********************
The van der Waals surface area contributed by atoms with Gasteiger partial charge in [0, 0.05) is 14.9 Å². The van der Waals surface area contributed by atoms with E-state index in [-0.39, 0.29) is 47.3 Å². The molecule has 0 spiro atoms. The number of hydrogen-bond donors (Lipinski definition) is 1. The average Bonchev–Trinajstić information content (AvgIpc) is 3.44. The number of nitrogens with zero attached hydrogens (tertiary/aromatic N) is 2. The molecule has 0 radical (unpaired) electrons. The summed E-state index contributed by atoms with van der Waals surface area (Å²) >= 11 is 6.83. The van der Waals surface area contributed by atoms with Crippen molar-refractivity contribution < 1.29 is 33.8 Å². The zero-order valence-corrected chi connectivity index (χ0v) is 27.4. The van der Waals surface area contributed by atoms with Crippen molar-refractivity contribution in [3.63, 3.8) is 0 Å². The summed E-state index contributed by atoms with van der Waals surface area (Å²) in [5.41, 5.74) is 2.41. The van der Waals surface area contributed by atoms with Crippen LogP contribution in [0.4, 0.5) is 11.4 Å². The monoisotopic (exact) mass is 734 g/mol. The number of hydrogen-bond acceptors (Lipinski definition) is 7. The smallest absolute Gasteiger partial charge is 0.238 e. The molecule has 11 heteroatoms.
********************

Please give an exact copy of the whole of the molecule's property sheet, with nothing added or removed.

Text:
The van der Waals surface area contributed by atoms with Gasteiger partial charge in [0, 0.05) is 14.9 Å². The van der Waals surface area contributed by atoms with E-state index in [-0.39, 0.29) is 47.3 Å². The molecule has 0 spiro atoms. The number of hydrogen-bond donors (Lipinski definition) is 1. The average Bonchev–Trinajstić information content (AvgIpc) is 3.44. The number of nitrogens with zero attached hydrogens (tertiary/aromatic N) is 2. The molecule has 0 radical (unpaired) electrons. The summed E-state index contributed by atoms with van der Waals surface area (Å²) >= 11 is 6.83. The van der Waals surface area contributed by atoms with Crippen molar-refractivity contribution < 1.29 is 33.8 Å². The zero-order valence-corrected chi connectivity index (χ0v) is 27.4. The van der Waals surface area contributed by atoms with Crippen molar-refractivity contribution in [3.63, 3.8) is 0 Å². The summed E-state index contributed by atoms with van der Waals surface area (Å²) in [5.41, 5.74) is 2.41. The van der Waals surface area contributed by atoms with Crippen LogP contribution in [0.4, 0.5) is 11.4 Å². The monoisotopic (exact) mass is 734 g/mol. The number of hydrogen-bond acceptors (Lipinski definition) is 7. The smallest absolute Gasteiger partial charge is 0.238 e. The molecule has 11 heteroatoms.